Wednesday, February 21, 2024

Florida developer paid $18,000 for University of Montana BBER housing study; was allowed review of it as well

Editor | March 17, 2023 12:05 PM

A Florida developer paid $18,000 for a housing study analysis of the Flathead Valley completed by economist Patrick Barkey.

Location Acquisitions, also known as Location Ventures, contracted with the University of Montana’s Bureau of Business and Economic Research for the study from Oct. 15 to Jan. 15, 2023. The study was completed by Barkey and has been making the rounds at various city council and chamber of commerce meetings for several weeks.

Under terms of the contract, BBER would complete the study, and Location Acquisitions would be able to “review and comment on draft versions of the final report to allow for timely completion of the project.”

Barkey released the contract to the Hungry Horse News after the newspaper filed a records request with the University of Montana.

Location Acquisitions, which is owned by Florida developer Rishi Kapoor, is seeking city council approval for a 180 unit rental complex of 22 acres of land just east of the Flathead River.

The application goes before the council at 7 p.,m. Monday, March 20, at the Columbia Falls Junior High. The city-county planning board previously gave the project a negative recommendation.

In the study, Barkey says the Flathead Valley needs to build about 14,800 housing units to meet the cumulative need over the next 10 years based on population growth and in-migration.

The theory is that people will move from existing housing to newer housing if it is made available. In turn, the older housing should become more attainable.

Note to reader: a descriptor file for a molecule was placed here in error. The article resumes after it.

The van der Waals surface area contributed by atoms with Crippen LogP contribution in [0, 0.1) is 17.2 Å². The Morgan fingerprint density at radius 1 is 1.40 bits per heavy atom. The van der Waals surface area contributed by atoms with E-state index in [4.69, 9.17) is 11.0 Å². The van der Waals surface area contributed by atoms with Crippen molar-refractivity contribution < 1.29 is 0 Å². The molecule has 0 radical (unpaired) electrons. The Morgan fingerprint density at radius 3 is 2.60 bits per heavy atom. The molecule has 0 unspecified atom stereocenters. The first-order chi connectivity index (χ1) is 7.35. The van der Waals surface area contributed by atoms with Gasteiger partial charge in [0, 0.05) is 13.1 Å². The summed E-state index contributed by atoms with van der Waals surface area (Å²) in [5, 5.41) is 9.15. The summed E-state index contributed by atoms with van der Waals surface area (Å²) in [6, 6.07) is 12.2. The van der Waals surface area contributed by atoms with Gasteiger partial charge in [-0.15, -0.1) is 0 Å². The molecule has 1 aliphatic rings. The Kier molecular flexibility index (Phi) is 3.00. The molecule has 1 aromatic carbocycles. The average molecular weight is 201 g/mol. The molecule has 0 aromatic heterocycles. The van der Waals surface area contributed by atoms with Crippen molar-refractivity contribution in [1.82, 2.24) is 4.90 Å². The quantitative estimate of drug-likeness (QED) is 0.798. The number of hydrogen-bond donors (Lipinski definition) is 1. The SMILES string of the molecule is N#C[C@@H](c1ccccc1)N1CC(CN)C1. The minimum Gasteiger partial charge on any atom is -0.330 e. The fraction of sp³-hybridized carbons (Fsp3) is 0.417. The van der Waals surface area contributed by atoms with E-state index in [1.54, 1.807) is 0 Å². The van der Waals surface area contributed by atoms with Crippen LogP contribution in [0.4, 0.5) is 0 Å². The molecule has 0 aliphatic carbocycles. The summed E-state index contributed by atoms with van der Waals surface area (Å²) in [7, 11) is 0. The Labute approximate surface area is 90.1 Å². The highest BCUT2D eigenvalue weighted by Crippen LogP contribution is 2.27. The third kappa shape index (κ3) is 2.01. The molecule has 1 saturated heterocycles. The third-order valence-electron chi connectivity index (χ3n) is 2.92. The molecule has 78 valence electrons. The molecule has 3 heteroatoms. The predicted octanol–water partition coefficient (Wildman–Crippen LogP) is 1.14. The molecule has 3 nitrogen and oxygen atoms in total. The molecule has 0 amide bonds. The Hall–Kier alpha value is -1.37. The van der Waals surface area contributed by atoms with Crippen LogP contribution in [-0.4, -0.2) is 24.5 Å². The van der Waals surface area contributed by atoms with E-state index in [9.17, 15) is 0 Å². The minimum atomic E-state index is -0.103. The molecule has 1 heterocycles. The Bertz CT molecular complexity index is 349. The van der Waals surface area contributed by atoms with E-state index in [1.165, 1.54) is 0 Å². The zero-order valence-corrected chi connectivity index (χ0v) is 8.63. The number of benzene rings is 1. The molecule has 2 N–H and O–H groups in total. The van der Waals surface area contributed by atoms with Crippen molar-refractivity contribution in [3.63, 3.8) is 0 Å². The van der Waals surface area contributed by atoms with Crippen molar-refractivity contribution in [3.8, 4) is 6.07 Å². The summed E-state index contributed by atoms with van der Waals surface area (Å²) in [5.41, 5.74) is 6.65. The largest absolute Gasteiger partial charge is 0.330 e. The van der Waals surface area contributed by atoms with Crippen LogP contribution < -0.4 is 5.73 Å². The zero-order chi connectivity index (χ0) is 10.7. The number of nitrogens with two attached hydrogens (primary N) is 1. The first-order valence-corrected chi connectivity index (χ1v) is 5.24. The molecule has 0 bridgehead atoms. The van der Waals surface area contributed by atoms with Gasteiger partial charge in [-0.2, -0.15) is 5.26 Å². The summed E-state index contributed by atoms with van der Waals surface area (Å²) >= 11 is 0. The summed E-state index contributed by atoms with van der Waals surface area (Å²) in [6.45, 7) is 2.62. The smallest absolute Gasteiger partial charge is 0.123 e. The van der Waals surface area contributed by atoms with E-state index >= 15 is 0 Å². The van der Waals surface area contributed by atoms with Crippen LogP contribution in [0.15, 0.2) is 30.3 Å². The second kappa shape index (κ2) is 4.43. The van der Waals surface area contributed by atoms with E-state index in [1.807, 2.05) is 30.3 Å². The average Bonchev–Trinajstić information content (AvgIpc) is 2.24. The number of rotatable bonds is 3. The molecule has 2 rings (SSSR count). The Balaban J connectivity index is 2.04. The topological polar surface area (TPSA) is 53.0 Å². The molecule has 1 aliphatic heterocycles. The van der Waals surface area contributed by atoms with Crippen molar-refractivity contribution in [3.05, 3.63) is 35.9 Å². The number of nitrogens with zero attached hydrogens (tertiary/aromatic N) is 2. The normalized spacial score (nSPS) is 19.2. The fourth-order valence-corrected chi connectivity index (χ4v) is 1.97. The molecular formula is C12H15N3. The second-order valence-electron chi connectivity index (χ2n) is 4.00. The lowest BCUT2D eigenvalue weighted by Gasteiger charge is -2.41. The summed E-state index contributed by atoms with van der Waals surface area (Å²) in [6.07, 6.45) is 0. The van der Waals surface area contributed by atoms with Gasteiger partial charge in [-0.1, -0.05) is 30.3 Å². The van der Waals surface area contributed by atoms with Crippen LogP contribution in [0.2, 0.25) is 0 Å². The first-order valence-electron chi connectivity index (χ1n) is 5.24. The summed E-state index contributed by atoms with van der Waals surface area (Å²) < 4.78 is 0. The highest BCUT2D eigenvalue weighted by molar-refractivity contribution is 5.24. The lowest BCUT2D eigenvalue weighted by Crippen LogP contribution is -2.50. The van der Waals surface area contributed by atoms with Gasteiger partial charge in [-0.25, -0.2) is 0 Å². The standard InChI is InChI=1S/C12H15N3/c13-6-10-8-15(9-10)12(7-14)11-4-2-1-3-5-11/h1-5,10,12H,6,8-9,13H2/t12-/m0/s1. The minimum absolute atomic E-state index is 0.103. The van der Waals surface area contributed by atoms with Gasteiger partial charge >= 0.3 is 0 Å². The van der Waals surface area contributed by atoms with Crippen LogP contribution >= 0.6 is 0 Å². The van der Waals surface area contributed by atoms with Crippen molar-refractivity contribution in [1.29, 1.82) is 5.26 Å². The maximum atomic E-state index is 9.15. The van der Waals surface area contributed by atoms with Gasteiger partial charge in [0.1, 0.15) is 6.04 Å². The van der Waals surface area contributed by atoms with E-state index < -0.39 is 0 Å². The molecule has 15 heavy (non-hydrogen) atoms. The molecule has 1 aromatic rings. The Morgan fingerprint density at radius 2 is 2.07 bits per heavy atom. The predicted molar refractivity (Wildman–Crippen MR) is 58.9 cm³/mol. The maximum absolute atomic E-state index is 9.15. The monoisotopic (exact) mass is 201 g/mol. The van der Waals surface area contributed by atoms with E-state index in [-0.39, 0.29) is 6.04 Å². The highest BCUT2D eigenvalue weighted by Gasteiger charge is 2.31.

“Consider the buyer of a market rate house who is a resident of Flathead County. Those who buy homes also sell them, or vacate the dwellings they previously rented, and the latter can often be older or smaller homes in different price tiers. Thus there is a supply effect beyond the price tier of the new home that is less affordable,” Barkey opines. “If the purchaser is a new arrival to the region, or the purchase is for a second home or even a vacation rental, the logic still holds. This is because the construction and the sale of the new home has displaced the removal from the marketplace an existing home that would have otherwise been purchased.”

But it appears investor housing is going beyond that.

Vacation and other short-term rentals are certainly having an impact. A 2019 story by Norma Nickerson of the University of Montana’s Institute of Tourism and Research in Montana Business Quarterly, notes the impact of short-term rentals on the housing market in Montana, both locally and regionally

“In Whitefish and Gardiner, the appetite for investments in real estate appears to be a main driver in the rapid increase in the number of short-term rentals. Vacation home owners hoping to cover the costs of owning a second home is another cause. It’s become common for real estate companies in the area to tout the sale of a home or apartment as an income generator,” the story notes.

Short term rentals offer investors not just income, but tax breaks. They can also finance the home through the short-term rental, live in it a few weeks, then rent it out the rest of the time. Or simply use the income to finance another home.

“Clearly, the home-sharing economy has disrupted traditional markets of rentals and home sales. As landlords switch from long-term rentals (used by residents) to short-term rentals (used by nonresident visitors), this drives up the rental rate and housing prices in the long-term market,” Nickerson writes in the story. “Granted, short-term rentals are not the sole cause of the lack of affordable housing in Montana, but in some areas they can be a factor. In the Whitefish area, there are more than 900 listings for short-term rentals on Airbnb in a town with 7,600 residents.”

The Hungry Horse News has found similar trends in Columbia Falls as of late. In the Cedar Pointe subdivision, for example, there are a host of out-of-state or even out-of-country investors. Of the roughly 40 or so homes in the subdivision, nine are listed for rent by Vacation Rental By Owner, which is another large online vacation rental company.

Currently Columbia Falls requires a permit for vacation rentals in its planing jurisdiction, but in most places, they are allowed, unless a homeowners association in a subdivision has restrictions on them.

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